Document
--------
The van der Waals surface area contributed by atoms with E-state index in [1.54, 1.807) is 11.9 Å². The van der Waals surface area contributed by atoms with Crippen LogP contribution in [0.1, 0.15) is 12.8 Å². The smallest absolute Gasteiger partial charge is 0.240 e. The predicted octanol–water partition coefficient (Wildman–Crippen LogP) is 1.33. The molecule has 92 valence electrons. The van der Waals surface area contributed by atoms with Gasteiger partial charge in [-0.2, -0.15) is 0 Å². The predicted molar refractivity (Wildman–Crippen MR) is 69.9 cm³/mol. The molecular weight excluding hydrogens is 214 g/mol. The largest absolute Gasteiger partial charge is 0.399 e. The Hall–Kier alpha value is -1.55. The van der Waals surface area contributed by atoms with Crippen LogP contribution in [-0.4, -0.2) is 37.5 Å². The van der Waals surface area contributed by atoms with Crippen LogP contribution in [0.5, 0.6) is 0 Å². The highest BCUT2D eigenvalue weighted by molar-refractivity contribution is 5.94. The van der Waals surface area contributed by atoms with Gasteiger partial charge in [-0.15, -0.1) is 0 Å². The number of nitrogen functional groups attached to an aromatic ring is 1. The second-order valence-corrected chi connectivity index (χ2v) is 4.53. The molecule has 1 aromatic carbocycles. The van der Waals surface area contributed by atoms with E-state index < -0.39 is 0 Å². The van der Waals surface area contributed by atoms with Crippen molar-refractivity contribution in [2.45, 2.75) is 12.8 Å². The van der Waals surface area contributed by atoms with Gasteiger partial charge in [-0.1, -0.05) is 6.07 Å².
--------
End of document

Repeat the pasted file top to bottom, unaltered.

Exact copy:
The van der Waals surface area contributed by atoms with E-state index in [1.54, 1.807) is 11.9 Å². The van der Waals surface area contributed by atoms with Crippen LogP contribution in [0.1, 0.15) is 12.8 Å². The smallest absolute Gasteiger partial charge is 0.240 e. The predicted octanol–water partition coefficient (Wildman–Crippen LogP) is 1.33. The molecule has 92 valence electrons. The van der Waals surface area contributed by atoms with Gasteiger partial charge in [-0.2, -0.15) is 0 Å². The predicted molar refractivity (Wildman–Crippen MR) is 69.9 cm³/mol. The molecular weight excluding hydrogens is 214 g/mol. The largest absolute Gasteiger partial charge is 0.399 e. The Hall–Kier alpha value is -1.55. The van der Waals surface area contributed by atoms with Crippen LogP contribution in [-0.4, -0.2) is 37.5 Å². The van der Waals surface area contributed by atoms with Crippen LogP contribution in [0.5, 0.6) is 0 Å². The highest BCUT2D eigenvalue weighted by molar-refractivity contribution is 5.94. The van der Waals surface area contributed by atoms with Gasteiger partial charge in [-0.15, -0.1) is 0 Å². The number of nitrogen functional groups attached to an aromatic ring is 1. The second-order valence-corrected chi connectivity index (χ2v) is 4.53. The molecule has 1 aromatic carbocycles. The van der Waals surface area contributed by atoms with E-state index < -0.39 is 0 Å². The van der Waals surface area contributed by atoms with Crippen molar-refractivity contribution in [2.45, 2.75) is 12.8 Å². The van der Waals surface area contributed by atoms with Gasteiger partial charge in [-0.1, -0.05) is 6.07 Å².